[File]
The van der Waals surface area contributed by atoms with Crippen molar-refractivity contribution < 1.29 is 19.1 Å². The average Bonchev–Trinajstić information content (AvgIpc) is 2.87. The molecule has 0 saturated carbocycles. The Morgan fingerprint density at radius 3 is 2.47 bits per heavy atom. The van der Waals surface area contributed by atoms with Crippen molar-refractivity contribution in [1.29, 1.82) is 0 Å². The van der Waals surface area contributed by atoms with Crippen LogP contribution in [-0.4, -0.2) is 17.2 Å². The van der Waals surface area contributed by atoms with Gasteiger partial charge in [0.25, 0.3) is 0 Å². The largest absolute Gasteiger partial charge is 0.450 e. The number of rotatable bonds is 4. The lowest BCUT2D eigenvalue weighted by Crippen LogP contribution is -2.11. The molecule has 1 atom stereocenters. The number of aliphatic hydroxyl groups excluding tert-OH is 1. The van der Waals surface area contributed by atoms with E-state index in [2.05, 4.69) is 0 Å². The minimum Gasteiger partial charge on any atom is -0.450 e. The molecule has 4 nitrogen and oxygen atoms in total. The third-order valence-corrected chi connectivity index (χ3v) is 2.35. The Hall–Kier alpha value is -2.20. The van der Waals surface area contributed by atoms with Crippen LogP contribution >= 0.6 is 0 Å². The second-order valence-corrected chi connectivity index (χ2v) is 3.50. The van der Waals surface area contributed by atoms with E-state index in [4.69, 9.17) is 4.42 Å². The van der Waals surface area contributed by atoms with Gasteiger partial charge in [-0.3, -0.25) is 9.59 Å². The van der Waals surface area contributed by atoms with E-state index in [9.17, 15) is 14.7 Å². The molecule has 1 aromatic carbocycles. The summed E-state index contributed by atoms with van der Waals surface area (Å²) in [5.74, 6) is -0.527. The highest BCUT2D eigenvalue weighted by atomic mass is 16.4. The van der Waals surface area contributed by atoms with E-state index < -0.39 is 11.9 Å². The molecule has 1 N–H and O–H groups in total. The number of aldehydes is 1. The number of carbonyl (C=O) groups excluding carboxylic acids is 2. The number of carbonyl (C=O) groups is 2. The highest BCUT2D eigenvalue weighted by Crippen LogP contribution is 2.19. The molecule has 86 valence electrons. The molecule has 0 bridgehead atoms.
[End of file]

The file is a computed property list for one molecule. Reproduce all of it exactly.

The van der Waals surface area contributed by atoms with Crippen molar-refractivity contribution < 1.29 is 19.1 Å². The average Bonchev–Trinajstić information content (AvgIpc) is 2.87. The molecule has 0 saturated carbocycles. The Morgan fingerprint density at radius 3 is 2.47 bits per heavy atom. The van der Waals surface area contributed by atoms with Crippen molar-refractivity contribution in [1.29, 1.82) is 0 Å². The van der Waals surface area contributed by atoms with Crippen LogP contribution in [-0.4, -0.2) is 17.2 Å². The van der Waals surface area contributed by atoms with Gasteiger partial charge in [0.25, 0.3) is 0 Å². The largest absolute Gasteiger partial charge is 0.450 e. The number of rotatable bonds is 4. The lowest BCUT2D eigenvalue weighted by Crippen LogP contribution is -2.11. The molecule has 1 atom stereocenters. The number of aliphatic hydroxyl groups excluding tert-OH is 1. The van der Waals surface area contributed by atoms with E-state index in [2.05, 4.69) is 0 Å². The minimum Gasteiger partial charge on any atom is -0.450 e. The molecule has 4 nitrogen and oxygen atoms in total. The third-order valence-corrected chi connectivity index (χ3v) is 2.35. The Hall–Kier alpha value is -2.20. The van der Waals surface area contributed by atoms with Crippen LogP contribution >= 0.6 is 0 Å². The second-order valence-corrected chi connectivity index (χ2v) is 3.50. The van der Waals surface area contributed by atoms with E-state index in [4.69, 9.17) is 4.42 Å². The van der Waals surface area contributed by atoms with Gasteiger partial charge in [-0.3, -0.25) is 9.59 Å². The van der Waals surface area contributed by atoms with E-state index in [9.17, 15) is 14.7 Å². The molecule has 1 aromatic carbocycles. The summed E-state index contributed by atoms with van der Waals surface area (Å²) in [5.74, 6) is -0.527. The highest BCUT2D eigenvalue weighted by atomic mass is 16.4. The van der Waals surface area contributed by atoms with E-state index < -0.39 is 11.9 Å². The molecule has 1 N–H and O–H groups in total. The number of aldehydes is 1. The number of carbonyl (C=O) groups excluding carboxylic acids is 2. The number of carbonyl (C=O) groups is 2. The highest BCUT2D eigenvalue weighted by Crippen LogP contribution is 2.19. The molecule has 86 valence electrons. The molecule has 0 bridgehead atoms.